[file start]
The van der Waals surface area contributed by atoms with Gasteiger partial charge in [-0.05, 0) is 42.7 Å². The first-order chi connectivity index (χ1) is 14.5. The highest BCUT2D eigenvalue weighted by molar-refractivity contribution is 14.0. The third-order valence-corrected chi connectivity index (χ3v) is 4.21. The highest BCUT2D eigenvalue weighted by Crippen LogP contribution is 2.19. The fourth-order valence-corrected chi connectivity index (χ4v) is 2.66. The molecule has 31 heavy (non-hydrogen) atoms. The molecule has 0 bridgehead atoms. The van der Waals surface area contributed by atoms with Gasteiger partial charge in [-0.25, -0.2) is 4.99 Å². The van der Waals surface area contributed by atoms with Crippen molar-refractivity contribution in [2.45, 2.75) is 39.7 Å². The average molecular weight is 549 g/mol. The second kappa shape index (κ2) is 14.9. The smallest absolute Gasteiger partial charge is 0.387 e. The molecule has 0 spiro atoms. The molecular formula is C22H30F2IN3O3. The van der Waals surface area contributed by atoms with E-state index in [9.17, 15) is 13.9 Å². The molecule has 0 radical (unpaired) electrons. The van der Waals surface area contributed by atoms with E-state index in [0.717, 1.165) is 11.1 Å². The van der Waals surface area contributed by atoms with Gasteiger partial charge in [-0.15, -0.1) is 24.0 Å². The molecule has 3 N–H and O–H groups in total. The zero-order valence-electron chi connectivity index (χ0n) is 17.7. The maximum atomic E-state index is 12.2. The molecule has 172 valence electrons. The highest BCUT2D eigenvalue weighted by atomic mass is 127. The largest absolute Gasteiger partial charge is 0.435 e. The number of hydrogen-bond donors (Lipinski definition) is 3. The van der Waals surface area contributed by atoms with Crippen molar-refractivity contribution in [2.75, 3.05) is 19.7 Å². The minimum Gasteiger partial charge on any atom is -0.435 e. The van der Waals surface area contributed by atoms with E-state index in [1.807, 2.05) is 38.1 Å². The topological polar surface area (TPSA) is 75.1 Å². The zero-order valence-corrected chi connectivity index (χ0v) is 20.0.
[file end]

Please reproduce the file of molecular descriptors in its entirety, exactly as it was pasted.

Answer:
The van der Waals surface area contributed by atoms with Gasteiger partial charge in [-0.05, 0) is 42.7 Å². The first-order chi connectivity index (χ1) is 14.5. The highest BCUT2D eigenvalue weighted by molar-refractivity contribution is 14.0. The third-order valence-corrected chi connectivity index (χ3v) is 4.21. The highest BCUT2D eigenvalue weighted by Crippen LogP contribution is 2.19. The fourth-order valence-corrected chi connectivity index (χ4v) is 2.66. The molecule has 31 heavy (non-hydrogen) atoms. The molecule has 0 bridgehead atoms. The van der Waals surface area contributed by atoms with Gasteiger partial charge in [-0.25, -0.2) is 4.99 Å². The van der Waals surface area contributed by atoms with Crippen molar-refractivity contribution in [2.45, 2.75) is 39.7 Å². The average molecular weight is 549 g/mol. The second kappa shape index (κ2) is 14.9. The smallest absolute Gasteiger partial charge is 0.387 e. The molecule has 0 spiro atoms. The molecular formula is C22H30F2IN3O3. The van der Waals surface area contributed by atoms with E-state index in [9.17, 15) is 13.9 Å². The molecule has 0 radical (unpaired) electrons. The van der Waals surface area contributed by atoms with E-state index in [0.717, 1.165) is 11.1 Å². The van der Waals surface area contributed by atoms with Gasteiger partial charge in [-0.15, -0.1) is 24.0 Å². The molecule has 3 N–H and O–H groups in total. The zero-order valence-electron chi connectivity index (χ0n) is 17.7. The maximum atomic E-state index is 12.2. The molecule has 172 valence electrons. The highest BCUT2D eigenvalue weighted by atomic mass is 127. The largest absolute Gasteiger partial charge is 0.435 e. The number of hydrogen-bond donors (Lipinski definition) is 3. The van der Waals surface area contributed by atoms with Crippen molar-refractivity contribution in [2.75, 3.05) is 19.7 Å². The minimum Gasteiger partial charge on any atom is -0.435 e. The van der Waals surface area contributed by atoms with E-state index in [1.807, 2.05) is 38.1 Å². The topological polar surface area (TPSA) is 75.1 Å². The zero-order valence-corrected chi connectivity index (χ0v) is 20.0.